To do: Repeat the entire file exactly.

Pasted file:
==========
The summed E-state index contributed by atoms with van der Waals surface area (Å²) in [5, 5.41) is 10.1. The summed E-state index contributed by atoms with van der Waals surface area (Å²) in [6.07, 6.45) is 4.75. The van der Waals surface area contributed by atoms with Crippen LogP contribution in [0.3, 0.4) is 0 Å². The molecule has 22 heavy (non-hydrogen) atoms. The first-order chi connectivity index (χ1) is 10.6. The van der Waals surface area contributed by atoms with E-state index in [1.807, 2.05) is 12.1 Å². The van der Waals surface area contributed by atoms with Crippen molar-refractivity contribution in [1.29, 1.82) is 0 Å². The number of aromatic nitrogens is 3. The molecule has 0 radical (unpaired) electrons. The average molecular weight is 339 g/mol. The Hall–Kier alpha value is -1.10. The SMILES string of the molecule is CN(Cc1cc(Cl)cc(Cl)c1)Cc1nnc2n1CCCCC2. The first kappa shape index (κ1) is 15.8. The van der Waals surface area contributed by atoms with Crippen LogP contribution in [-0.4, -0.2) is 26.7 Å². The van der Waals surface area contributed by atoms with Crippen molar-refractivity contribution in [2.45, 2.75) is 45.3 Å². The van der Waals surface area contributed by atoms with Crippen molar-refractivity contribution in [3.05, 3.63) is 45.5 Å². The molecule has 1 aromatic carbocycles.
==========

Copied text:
The summed E-state index contributed by atoms with van der Waals surface area (Å²) in [5, 5.41) is 10.1. The summed E-state index contributed by atoms with van der Waals surface area (Å²) in [6.07, 6.45) is 4.75. The van der Waals surface area contributed by atoms with Crippen LogP contribution in [0.3, 0.4) is 0 Å². The molecule has 22 heavy (non-hydrogen) atoms. The first-order chi connectivity index (χ1) is 10.6. The van der Waals surface area contributed by atoms with E-state index in [1.807, 2.05) is 12.1 Å². The van der Waals surface area contributed by atoms with Crippen molar-refractivity contribution in [1.29, 1.82) is 0 Å². The number of aromatic nitrogens is 3. The molecule has 0 radical (unpaired) electrons. The average molecular weight is 339 g/mol. The Hall–Kier alpha value is -1.10. The SMILES string of the molecule is CN(Cc1cc(Cl)cc(Cl)c1)Cc1nnc2n1CCCCC2. The first kappa shape index (κ1) is 15.8. The van der Waals surface area contributed by atoms with Crippen LogP contribution in [-0.4, -0.2) is 26.7 Å². The van der Waals surface area contributed by atoms with Crippen molar-refractivity contribution in [2.45, 2.75) is 45.3 Å². The van der Waals surface area contributed by atoms with Crippen molar-refractivity contribution in [3.05, 3.63) is 45.5 Å². The molecule has 1 aromatic carbocycles.